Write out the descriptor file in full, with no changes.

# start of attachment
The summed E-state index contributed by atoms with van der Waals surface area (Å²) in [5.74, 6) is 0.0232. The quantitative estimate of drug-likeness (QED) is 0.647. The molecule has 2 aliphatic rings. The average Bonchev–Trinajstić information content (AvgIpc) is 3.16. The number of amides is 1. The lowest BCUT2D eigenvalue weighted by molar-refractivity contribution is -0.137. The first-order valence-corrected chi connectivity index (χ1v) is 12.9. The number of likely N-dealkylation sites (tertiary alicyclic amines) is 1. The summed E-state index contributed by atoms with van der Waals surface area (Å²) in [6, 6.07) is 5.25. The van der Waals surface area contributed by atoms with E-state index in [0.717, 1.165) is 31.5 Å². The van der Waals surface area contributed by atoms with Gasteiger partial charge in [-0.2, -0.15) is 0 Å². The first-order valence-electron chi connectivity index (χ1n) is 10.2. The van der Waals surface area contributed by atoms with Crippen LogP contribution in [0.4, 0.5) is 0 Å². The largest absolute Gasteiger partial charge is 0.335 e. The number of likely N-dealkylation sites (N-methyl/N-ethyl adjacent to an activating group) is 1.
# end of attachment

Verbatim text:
The summed E-state index contributed by atoms with van der Waals surface area (Å²) in [5.74, 6) is 0.0232. The quantitative estimate of drug-likeness (QED) is 0.647. The molecule has 2 aliphatic rings. The average Bonchev–Trinajstić information content (AvgIpc) is 3.16. The number of amides is 1. The lowest BCUT2D eigenvalue weighted by molar-refractivity contribution is -0.137. The first-order valence-corrected chi connectivity index (χ1v) is 12.9. The number of likely N-dealkylation sites (tertiary alicyclic amines) is 1. The summed E-state index contributed by atoms with van der Waals surface area (Å²) in [6, 6.07) is 5.25. The van der Waals surface area contributed by atoms with E-state index in [0.717, 1.165) is 31.5 Å². The van der Waals surface area contributed by atoms with Gasteiger partial charge in [-0.2, -0.15) is 0 Å². The first-order valence-electron chi connectivity index (χ1n) is 10.2. The van der Waals surface area contributed by atoms with Crippen LogP contribution in [0.4, 0.5) is 0 Å². The largest absolute Gasteiger partial charge is 0.335 e. The number of likely N-dealkylation sites (N-methyl/N-ethyl adjacent to an activating group) is 1.